As many of you know, I took a 6-month hiatus from my blog last year to write and edit a piece on policing and pediatrics. I am excited to finally share my work entitled Police, Equity, and Child Health, that was published in Pediatrics this month! AND because this is a topic of public interest and concern, I’m also excited to announce the journal has agreed to allow free access to the piece online for the entire month of February! Check out the pdf version here and feel free to share your comments below. I can’t wait to hear what you all think!
For me, this issue is personal and writing and defending this piece for the past 6 months has been incredibly emotional. But it has also been one of the most rewarding experiences of my early career and I only hope to continue to push myself and my field to consider and engage issues that uniquely and disproportionately affect the health and well-being of children and people of color. To use a line from Black Lives Matters co-founder, Alicia Garza, at its best, this piece is a love letter, and I hope those who read it feel my deep love for my people and my people feel loved and cared for by me, and by proxy, by my profession.
I also want to publicly acknowledge and thank my mother, Avis Boyd, who reviewed every word, every line, and every intention of this piece. She is the backbone that kept this piece afloat when biting critique wore at my resolve. For this and everything, she is everything.
Last year, when Walter Scott died, I pleaded in exasperation, for my colleagues and my field to consider his death and the death of other young black folks an affront to our professional commitment to promote health. But it wasn’t enough. And although these words were powerful for me to write, they will not be enough either.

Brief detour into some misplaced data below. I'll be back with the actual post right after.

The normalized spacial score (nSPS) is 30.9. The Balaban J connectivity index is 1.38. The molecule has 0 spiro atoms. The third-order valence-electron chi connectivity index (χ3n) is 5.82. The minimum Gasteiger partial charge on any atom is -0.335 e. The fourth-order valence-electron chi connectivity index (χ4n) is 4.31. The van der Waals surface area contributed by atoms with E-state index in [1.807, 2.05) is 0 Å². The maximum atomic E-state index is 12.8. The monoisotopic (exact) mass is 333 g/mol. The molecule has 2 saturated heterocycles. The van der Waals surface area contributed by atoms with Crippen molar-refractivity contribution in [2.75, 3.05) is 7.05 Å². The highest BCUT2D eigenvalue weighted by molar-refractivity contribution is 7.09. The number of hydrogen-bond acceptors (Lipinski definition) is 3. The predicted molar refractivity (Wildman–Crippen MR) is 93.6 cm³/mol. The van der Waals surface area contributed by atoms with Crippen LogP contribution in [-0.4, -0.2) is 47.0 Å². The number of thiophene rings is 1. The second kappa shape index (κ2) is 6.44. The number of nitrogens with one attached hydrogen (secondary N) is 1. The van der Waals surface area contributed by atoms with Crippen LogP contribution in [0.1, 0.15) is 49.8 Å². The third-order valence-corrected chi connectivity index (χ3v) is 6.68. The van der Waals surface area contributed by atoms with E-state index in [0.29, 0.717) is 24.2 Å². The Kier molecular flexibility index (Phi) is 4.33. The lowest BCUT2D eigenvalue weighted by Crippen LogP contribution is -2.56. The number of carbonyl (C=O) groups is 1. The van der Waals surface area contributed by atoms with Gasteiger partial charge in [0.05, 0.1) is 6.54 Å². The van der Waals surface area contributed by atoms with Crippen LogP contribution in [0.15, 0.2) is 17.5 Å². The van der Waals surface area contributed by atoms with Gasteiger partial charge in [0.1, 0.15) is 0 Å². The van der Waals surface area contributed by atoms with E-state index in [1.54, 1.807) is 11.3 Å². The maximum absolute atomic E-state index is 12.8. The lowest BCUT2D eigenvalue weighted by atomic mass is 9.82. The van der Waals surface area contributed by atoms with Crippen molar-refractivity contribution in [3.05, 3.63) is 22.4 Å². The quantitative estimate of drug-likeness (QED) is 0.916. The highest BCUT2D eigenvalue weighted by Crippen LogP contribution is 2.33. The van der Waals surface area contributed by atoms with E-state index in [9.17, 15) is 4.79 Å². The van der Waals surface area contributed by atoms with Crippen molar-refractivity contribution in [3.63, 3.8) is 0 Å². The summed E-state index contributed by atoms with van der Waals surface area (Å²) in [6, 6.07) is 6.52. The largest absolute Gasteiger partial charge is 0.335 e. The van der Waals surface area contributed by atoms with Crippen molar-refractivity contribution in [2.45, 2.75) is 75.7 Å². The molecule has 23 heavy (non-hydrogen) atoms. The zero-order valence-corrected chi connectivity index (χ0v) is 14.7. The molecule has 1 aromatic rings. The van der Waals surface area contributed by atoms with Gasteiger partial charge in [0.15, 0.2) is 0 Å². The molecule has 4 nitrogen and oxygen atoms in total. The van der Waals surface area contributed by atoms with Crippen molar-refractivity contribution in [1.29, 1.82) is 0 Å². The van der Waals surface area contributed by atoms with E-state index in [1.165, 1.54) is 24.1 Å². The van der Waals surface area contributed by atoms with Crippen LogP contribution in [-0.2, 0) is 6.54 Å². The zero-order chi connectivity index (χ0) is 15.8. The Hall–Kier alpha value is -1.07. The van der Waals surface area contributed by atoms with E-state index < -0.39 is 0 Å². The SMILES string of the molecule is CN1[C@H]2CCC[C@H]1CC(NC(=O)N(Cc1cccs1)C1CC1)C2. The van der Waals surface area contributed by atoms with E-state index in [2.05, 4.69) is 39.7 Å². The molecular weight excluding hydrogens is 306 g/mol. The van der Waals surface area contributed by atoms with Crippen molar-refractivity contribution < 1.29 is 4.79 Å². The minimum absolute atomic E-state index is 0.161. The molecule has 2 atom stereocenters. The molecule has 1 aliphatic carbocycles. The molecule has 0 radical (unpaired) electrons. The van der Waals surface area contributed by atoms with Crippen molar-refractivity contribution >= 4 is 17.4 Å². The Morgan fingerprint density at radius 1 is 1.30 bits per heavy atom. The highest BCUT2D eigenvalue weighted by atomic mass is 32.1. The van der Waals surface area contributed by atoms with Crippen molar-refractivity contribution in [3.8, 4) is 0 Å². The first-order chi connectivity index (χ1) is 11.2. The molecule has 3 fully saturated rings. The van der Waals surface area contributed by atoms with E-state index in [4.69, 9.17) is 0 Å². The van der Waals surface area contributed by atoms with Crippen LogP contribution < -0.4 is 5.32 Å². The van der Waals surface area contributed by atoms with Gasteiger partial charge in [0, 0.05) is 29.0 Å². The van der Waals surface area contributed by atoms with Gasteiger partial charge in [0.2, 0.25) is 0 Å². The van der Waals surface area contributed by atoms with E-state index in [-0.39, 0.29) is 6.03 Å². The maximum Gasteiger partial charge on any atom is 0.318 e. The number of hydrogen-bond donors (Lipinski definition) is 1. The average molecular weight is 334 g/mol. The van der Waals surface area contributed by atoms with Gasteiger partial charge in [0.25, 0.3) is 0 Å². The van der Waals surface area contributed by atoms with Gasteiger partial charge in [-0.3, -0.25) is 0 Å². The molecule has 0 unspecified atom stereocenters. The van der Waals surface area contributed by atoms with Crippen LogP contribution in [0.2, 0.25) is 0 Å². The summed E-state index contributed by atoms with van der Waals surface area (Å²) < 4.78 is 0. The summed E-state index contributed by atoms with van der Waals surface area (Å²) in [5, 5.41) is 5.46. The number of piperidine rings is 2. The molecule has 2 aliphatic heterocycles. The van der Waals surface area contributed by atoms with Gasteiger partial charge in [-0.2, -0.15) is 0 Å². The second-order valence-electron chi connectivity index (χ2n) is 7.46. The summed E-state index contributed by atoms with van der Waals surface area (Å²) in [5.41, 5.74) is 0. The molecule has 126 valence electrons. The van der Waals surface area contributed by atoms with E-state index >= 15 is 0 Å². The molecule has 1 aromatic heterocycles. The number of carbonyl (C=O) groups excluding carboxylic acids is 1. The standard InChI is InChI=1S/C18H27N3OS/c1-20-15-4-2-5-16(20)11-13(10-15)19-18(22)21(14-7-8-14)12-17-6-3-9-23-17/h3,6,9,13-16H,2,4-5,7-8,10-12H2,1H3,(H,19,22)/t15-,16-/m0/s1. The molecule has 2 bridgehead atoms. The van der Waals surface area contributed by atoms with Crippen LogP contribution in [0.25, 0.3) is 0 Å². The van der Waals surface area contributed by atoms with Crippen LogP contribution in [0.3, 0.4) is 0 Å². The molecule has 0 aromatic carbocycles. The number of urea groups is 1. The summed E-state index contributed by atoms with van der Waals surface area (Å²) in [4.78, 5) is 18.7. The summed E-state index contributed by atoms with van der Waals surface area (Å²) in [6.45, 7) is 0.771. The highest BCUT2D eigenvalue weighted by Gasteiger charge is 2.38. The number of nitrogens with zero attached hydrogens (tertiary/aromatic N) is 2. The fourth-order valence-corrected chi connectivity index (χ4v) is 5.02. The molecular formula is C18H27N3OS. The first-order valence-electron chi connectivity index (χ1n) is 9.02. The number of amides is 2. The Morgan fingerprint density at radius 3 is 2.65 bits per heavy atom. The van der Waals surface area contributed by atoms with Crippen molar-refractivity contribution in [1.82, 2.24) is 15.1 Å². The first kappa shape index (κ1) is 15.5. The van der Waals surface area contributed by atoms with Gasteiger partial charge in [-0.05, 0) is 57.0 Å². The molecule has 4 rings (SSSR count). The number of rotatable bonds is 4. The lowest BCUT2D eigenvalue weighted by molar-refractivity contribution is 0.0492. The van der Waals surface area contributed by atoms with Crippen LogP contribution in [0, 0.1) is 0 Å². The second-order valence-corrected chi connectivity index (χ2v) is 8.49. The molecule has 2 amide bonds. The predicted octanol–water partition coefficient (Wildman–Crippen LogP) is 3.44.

So I’ve also drafted a resolution to the American Academy of Pediatrics’ Annual Leadership Forum taking place this March, where the academy sets the agenda for child health for the coming year. The resolution is #71 The Impact of Adverse Police Exposures on Child Health and it urges the academy to both advocate for community and school policing policies that place children’s health first and to research and fully articulate the disproportionate impact children of color face from adverse police exposures.
If you are a pediatrician or a student member of the American Academy of Pediatrics, click here, to comment on and support this resolution, bringing the issue of policing and pediatrics across the country and helping the academy take an important step to better serve children and families of color.
If you live in the San Francisco Bay Area and are interested in joining a local coalition seeking to understand and address how police practices and policies can protect, promote, or harm health in our community, leave a comment and I’ll add you to our email list.
Happy Black Futures Month!